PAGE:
# LambertW

• Jan 31st 2007, 04:21 AM
galactus
LambertW
Hello all:

I seen a problem on another site where someone was wanting to know the inverse.

$\displaystyle y=4+x+5e^{x-3}$

As Pka said, the derivative is always positive, so it has an inverse, but can not be found by elementary means.

I ran it through Maple and it kicked back:

$\displaystyle x=y-4-LambertW(\frac{5e^{y}}{e^{7}})$

What is Lambert?. I am unfamiliar. Does anyone know how this would be done without technology?. I thought it would something interesting to look into. I did find an interesting page on Wiki
• Jan 31st 2007, 04:34 AM
CaptainBlack
Quote:

Originally Posted by galactus
Hello all:

I seen a problem on another site where someone was wanting to know the inverse.

$\displaystyle y=4+x+5e^{x-3}$

As Plato said, the derivative is always positive, so it has an inverse, but can not be found by elementary means.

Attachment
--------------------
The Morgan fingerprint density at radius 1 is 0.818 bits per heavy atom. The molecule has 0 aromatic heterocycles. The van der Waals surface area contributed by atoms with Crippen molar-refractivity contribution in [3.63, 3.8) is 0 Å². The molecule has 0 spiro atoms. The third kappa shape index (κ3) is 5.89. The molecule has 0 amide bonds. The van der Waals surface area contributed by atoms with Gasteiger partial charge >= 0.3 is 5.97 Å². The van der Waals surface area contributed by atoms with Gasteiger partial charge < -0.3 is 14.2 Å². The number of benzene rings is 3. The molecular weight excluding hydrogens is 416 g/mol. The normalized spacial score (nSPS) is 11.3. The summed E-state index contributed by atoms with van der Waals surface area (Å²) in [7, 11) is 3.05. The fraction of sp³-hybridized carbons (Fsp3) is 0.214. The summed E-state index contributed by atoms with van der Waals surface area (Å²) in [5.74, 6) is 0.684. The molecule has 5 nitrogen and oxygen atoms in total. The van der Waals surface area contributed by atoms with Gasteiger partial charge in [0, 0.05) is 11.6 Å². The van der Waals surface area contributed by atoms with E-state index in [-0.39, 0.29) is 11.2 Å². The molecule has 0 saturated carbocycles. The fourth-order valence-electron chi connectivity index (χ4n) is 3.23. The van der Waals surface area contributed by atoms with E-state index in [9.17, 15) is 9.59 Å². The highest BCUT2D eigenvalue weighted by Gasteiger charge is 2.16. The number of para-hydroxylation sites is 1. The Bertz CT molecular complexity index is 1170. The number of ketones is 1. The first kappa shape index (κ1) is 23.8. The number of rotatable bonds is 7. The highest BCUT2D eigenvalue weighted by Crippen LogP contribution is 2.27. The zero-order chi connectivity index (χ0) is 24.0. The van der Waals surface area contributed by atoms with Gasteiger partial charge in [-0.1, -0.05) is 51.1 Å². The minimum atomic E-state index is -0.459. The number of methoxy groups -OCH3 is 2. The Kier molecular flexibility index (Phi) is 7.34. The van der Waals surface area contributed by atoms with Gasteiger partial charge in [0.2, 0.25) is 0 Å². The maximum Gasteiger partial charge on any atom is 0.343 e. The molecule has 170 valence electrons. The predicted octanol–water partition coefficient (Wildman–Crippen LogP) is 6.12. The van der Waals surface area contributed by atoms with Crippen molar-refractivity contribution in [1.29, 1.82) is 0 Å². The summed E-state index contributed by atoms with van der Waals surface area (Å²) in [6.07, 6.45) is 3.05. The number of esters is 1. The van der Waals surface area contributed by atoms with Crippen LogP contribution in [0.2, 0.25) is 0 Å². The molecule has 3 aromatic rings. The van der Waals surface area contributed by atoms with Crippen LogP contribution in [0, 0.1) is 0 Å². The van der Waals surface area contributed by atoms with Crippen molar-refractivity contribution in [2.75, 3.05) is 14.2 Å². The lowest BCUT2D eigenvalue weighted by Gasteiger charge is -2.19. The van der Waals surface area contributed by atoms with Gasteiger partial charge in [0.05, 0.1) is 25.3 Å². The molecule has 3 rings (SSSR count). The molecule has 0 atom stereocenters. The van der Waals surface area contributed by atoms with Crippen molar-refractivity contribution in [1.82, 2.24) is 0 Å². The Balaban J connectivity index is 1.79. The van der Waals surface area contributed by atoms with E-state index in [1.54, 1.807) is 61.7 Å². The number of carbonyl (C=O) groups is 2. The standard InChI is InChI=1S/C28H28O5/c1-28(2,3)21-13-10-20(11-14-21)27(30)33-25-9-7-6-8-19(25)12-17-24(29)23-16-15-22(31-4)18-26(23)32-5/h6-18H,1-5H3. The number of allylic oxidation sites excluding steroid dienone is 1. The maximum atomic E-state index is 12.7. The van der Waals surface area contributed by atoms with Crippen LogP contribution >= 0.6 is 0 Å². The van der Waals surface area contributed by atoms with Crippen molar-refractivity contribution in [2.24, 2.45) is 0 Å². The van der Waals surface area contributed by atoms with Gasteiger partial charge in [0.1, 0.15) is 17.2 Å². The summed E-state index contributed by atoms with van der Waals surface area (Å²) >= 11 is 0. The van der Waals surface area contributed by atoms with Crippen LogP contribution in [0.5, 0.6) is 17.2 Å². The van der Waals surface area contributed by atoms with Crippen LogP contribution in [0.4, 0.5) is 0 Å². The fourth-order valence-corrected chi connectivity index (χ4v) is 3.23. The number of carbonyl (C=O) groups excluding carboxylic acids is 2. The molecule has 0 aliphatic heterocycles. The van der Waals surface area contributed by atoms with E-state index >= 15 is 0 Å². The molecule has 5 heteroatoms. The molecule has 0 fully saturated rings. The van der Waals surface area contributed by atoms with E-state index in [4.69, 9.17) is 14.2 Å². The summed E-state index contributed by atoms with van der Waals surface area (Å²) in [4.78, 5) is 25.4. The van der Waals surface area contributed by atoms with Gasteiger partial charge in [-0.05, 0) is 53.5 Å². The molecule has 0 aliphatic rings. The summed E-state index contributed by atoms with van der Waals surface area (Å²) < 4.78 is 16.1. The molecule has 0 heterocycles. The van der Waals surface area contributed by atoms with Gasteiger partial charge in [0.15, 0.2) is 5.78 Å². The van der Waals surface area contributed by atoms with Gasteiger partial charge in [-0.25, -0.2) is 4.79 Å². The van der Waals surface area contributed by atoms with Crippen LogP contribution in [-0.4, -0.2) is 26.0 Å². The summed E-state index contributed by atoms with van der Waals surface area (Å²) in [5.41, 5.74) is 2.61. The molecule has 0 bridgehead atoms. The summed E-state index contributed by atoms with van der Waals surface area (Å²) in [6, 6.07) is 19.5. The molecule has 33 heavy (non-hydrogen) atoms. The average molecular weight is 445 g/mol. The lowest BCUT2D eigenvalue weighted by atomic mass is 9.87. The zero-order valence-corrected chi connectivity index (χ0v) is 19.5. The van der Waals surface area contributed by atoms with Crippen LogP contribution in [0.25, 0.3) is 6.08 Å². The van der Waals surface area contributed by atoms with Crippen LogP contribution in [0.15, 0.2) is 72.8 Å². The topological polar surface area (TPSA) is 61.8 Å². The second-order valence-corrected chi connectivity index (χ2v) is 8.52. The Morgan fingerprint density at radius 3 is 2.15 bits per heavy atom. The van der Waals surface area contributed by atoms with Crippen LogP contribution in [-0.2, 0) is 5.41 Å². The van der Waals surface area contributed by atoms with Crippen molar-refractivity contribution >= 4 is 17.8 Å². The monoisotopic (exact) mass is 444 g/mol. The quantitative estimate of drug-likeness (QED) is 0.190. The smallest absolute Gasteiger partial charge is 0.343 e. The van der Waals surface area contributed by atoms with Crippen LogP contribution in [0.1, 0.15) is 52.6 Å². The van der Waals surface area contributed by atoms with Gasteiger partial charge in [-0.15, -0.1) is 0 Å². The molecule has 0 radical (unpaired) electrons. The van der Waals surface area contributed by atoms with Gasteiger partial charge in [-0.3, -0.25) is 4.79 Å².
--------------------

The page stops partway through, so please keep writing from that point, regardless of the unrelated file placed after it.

I ran it through Maple and it kicked back:

$\displaystyle x=y-4-LambertW(\frac{5e^{y}}{e^{7}})$

What is Lambert?. I am unfamiliar. Does anyone know how this would be done without technology?. I thought it would something interesting to look into. I did find an interesting page on Wiki

The wikipedia pge is a good overview, and computational schemes.

For real arguments > -1/e Newton-Raphson is quite a good method og evaluating it.

RonL
• Jan 31st 2007, 06:53 AM
ThePerfectHacker
In my engineering class we were studing a hanging cable. The problem is that the equations that describe it are hyperbolic functions and hence cannot be solved through "normally". However, I have been able to reduce the problem to solving,
$\displaystyle ax+b=e^x$ for $\displaystyle a\not = 0$.
In that case the linear-exponential equations can always be solved (I imagine). The full solution is here. http://www.mathhelpforum.com/math-he...e-problem.html